It looks like Darwin has done quite a good job of thoroughly trouncing some of the creationist ideas of his day, and it seems to me they needed to be trounced. The creationist ideas were subjective and silly, but more important, they weren't Biblical. They had already been much compromised by what naturalists of the day thought science had proved, which is always the big danger for creationism. Creationists had been rationalizing the Biblical revelation away to accommodate the current interpretation of the evidence, and this still goes on among some who consider themselves creationists. Seems to me Darwin illuminated a problem and to a great extent even solved it, so that biology could move in a more constructive direction and creationists could regroup from a Biblical perspective, which they must do if they are to hope for any success in answering evolution.

That same polystrate trees thread continues to accumulate hot air

What is the point of allowing this sort of tedious evasiveness to continue?

Dr A refuses to connect with what Just Being Real means about about the burying of the polystrate trees and I doubt that if JBR had said it even as precisely as possible he'd respond more to the point anyway:
JBR: No I totally get that you are saying the layers were laid down quickly, what I don't get is that they are sepperated by ...millions of years.
Dr. A: No they aren't. This is why no-one ever ever ever said they were.
JBR: That sir, I do not get at all.
Dr. A: The fact that the scenario which you have made up in your head seems implausible even to you might serve as a hint that it is not the scenario asserted by geologists.
Again, why is this kind of exchange allowed? Dr. A. and all the other evolutionists must know what the creationist objection is even if the creationist doesn't have all his i's dotted and t's crossed in his description.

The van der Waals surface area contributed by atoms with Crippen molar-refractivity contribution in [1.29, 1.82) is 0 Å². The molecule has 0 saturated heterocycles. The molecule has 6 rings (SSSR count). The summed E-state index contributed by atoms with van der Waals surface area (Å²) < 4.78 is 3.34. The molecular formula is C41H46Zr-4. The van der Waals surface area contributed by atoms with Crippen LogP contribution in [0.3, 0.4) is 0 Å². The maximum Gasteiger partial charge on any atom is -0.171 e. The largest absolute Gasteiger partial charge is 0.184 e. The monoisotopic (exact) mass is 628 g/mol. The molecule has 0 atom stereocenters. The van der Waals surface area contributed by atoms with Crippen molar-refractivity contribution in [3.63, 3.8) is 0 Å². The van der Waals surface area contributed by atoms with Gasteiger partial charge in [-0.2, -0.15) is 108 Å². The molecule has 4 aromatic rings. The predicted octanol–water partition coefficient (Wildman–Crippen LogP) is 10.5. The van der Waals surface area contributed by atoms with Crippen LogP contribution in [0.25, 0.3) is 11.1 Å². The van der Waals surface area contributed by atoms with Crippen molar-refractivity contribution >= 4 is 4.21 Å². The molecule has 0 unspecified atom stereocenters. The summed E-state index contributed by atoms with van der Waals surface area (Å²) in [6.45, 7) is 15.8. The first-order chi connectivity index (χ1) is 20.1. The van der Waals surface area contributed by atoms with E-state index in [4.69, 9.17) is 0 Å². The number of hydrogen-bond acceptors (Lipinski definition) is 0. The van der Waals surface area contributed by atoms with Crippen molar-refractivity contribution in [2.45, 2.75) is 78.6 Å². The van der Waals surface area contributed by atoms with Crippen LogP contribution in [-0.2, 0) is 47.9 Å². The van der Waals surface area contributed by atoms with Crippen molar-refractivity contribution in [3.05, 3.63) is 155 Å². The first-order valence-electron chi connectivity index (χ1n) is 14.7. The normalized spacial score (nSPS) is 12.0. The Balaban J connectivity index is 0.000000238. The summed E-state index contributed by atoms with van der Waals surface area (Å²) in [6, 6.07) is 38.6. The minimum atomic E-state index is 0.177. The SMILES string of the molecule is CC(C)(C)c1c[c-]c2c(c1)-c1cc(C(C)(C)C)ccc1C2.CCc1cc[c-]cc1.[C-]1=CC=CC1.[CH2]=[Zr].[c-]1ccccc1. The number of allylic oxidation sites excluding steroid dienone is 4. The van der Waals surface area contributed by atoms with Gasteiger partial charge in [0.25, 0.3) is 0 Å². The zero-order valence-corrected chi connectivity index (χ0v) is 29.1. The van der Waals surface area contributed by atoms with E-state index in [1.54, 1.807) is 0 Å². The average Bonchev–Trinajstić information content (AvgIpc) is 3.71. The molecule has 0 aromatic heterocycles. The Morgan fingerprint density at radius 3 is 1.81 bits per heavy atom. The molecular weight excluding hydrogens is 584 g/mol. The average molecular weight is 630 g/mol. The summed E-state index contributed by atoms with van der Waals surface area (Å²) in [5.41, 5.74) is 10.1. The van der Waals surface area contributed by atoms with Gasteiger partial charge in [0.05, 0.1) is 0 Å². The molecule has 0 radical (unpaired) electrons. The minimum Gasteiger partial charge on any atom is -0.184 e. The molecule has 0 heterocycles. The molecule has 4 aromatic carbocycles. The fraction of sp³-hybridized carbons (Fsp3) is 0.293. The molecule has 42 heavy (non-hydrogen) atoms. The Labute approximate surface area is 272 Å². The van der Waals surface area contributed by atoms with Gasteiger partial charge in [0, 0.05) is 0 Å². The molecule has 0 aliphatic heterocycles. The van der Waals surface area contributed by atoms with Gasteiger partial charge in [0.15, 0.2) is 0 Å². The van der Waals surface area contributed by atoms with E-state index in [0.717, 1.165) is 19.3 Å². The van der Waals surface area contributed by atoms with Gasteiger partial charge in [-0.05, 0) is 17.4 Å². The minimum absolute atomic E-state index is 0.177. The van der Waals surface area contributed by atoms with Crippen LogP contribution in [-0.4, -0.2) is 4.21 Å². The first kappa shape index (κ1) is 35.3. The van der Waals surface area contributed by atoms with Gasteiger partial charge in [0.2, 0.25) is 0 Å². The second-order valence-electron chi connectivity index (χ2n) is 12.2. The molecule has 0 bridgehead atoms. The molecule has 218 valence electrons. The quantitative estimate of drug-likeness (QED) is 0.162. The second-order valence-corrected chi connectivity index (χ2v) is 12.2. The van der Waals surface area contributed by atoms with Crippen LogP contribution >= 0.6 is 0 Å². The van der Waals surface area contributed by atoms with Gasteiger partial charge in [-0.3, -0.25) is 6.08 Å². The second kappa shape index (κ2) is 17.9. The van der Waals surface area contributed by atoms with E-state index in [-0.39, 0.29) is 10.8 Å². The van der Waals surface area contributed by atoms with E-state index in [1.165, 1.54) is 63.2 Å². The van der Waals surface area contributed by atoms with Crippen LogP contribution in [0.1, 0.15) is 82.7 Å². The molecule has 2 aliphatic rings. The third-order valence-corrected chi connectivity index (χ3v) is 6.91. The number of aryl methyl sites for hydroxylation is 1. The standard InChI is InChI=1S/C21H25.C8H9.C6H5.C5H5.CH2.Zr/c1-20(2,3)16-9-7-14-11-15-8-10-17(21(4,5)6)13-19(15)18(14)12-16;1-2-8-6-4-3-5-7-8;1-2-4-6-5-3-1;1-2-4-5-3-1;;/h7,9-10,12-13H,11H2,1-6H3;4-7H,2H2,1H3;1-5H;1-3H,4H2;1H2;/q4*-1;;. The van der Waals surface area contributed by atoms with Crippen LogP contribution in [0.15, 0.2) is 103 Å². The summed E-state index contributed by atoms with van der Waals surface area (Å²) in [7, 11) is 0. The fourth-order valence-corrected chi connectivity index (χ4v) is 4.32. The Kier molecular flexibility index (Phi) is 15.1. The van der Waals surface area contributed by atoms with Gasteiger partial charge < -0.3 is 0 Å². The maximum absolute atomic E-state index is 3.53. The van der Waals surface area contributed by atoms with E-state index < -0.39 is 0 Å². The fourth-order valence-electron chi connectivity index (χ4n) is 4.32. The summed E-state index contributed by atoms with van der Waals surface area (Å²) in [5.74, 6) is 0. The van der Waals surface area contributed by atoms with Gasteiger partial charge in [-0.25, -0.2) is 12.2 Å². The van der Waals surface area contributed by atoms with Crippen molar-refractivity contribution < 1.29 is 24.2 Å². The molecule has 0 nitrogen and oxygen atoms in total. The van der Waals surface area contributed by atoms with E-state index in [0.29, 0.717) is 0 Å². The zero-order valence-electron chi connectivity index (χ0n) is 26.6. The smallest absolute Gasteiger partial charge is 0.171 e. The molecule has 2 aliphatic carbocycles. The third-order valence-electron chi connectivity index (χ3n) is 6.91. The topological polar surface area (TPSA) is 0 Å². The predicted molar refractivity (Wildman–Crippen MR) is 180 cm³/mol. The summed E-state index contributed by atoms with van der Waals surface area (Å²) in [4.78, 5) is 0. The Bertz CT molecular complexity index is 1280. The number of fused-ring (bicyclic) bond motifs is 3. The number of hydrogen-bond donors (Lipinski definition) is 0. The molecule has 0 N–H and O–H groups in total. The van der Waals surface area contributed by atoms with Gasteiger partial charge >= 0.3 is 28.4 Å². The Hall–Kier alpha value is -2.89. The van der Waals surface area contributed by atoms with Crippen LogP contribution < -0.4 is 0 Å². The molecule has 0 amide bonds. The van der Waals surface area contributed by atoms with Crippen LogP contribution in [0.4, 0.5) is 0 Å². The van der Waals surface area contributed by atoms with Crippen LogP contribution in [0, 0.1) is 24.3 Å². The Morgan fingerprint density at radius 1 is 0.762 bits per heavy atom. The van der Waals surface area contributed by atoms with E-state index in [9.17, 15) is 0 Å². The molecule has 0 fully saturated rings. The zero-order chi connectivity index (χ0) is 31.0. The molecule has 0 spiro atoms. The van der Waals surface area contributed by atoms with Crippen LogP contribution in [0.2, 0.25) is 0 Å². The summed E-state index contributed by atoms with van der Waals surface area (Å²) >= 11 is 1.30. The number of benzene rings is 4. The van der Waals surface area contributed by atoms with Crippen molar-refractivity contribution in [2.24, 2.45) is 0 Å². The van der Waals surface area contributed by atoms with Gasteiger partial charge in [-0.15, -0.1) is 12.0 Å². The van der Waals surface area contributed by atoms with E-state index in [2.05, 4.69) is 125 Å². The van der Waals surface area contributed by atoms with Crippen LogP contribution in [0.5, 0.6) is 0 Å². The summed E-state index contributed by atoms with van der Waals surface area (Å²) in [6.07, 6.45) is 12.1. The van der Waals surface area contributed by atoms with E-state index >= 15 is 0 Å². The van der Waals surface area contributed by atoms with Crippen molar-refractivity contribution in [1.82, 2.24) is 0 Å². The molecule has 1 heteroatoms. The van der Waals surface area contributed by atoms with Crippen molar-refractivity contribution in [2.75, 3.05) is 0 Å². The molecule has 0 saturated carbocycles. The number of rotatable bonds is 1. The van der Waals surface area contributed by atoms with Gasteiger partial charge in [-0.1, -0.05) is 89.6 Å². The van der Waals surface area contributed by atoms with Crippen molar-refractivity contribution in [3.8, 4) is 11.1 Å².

The trees penetrate through TWO OR MORE LAYERS, layers that are normally identified by geologists by time period names that are assigned to periods of millions of years EACH. If the lower layer is supposedly 300 million years old and the layer above it supposedly 200 million years old then we have a time elapse of 100 million years between the two layers that no tree could possibly have survived intact if exposed to the elements for any part of that time. The lower part of the tree would have been fossilized in the lower layer, but the upper part would have had to wait for the upper layer to be deposited. Even evolutionists should be startled if they find part of a fossil protruding out of its "time period" into another.

THIS is what you should be answering, Dr. A. Your flat-out denial is actually against the rules at EvC, and someone should slap your wrist.

RAZD did give what may be the preferred geological explanation, which I note in the post on this subject below, that the first layer completely covered the tree and fossilized it at that time. Then, after becoming stone I assume (which itself is impossible without the weight of higher layers), it was eroded down to its current level and the next layer was deposited on top of it. That would fit the usual thinking of geologists who invent erosion between strata where obviously there was no erosion of any recognizable sort that normally occurs on this planet, the evidence against such a conjecture being the nice neat horizontal interface between the two layers.

No answers yet to the polystrate trees challenge, just the usual impossible fantasy answers and the usual flat-out bullheaded denials.

Wednesday, September 14, 2011

A little exercise in fantasy science

(This entry has been heavily rewritten since first posting.)

Typical "Scientific" Mystification as expressed at Wikipedia about the supposed formation of the Grand Canyon:
Geology of the Grand Canyon area
From Wikipedia, the free encyclopedia

The geology of the Grand Canyon area exposes one of the most complete and studied sequences of rock on Earth. The nearly 40 major sedimentary rock layers exposed in the Grand Canyon and in the Grand Canyon National Park area range in age from about 200 million to nearly 2 billion years old.
Considering the highly speculative history of determining the age of rocks you'd think they'd be a little more circumspect in their oh-so-definite assertions of this sort.